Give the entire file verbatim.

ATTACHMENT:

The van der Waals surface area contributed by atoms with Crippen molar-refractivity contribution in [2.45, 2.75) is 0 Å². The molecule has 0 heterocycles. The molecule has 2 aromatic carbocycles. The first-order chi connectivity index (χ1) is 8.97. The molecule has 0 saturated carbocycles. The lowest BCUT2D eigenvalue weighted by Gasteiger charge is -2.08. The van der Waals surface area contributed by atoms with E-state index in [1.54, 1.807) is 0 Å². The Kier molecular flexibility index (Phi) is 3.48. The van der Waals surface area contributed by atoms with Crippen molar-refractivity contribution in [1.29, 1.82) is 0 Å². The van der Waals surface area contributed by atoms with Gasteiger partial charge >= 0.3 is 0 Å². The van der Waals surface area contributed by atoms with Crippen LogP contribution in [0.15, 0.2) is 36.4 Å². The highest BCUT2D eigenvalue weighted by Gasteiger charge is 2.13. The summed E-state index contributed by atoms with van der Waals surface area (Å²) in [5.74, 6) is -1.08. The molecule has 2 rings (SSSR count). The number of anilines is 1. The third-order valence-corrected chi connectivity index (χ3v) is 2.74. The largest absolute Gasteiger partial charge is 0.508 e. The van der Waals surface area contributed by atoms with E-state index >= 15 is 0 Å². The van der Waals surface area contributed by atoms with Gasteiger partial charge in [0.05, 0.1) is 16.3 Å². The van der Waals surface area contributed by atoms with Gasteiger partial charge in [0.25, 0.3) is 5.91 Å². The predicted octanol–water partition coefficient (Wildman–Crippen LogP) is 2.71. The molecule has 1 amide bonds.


The van der Waals surface area contributed by atoms with Crippen molar-refractivity contribution in [2.45, 2.75) is 0 Å². The molecule has 0 heterocycles. The molecule has 2 aromatic carbocycles. The first-order chi connectivity index (χ1) is 8.97. The molecule has 0 saturated carbocycles. The lowest BCUT2D eigenvalue weighted by Gasteiger charge is -2.08. The van der Waals surface area contributed by atoms with E-state index in [1.54, 1.807) is 0 Å². The Kier molecular flexibility index (Phi) is 3.48. The van der Waals surface area contributed by atoms with Crippen molar-refractivity contribution in [1.29, 1.82) is 0 Å². The van der Waals surface area contributed by atoms with Gasteiger partial charge >= 0.3 is 0 Å². The van der Waals surface area contributed by atoms with Crippen LogP contribution in [0.15, 0.2) is 36.4 Å². The highest BCUT2D eigenvalue weighted by Gasteiger charge is 2.13. The summed E-state index contributed by atoms with van der Waals surface area (Å²) in [5.74, 6) is -1.08. The molecule has 2 rings (SSSR count). The number of anilines is 1. The third-order valence-corrected chi connectivity index (χ3v) is 2.74. The largest absolute Gasteiger partial charge is 0.508 e. The van der Waals surface area contributed by atoms with E-state index >= 15 is 0 Å². The van der Waals surface area contributed by atoms with Gasteiger partial charge in [0.05, 0.1) is 16.3 Å². The van der Waals surface area contributed by atoms with Gasteiger partial charge in [0.25, 0.3) is 5.91 Å². The predicted octanol–water partition coefficient (Wildman–Crippen LogP) is 2.71. The molecule has 1 amide bonds.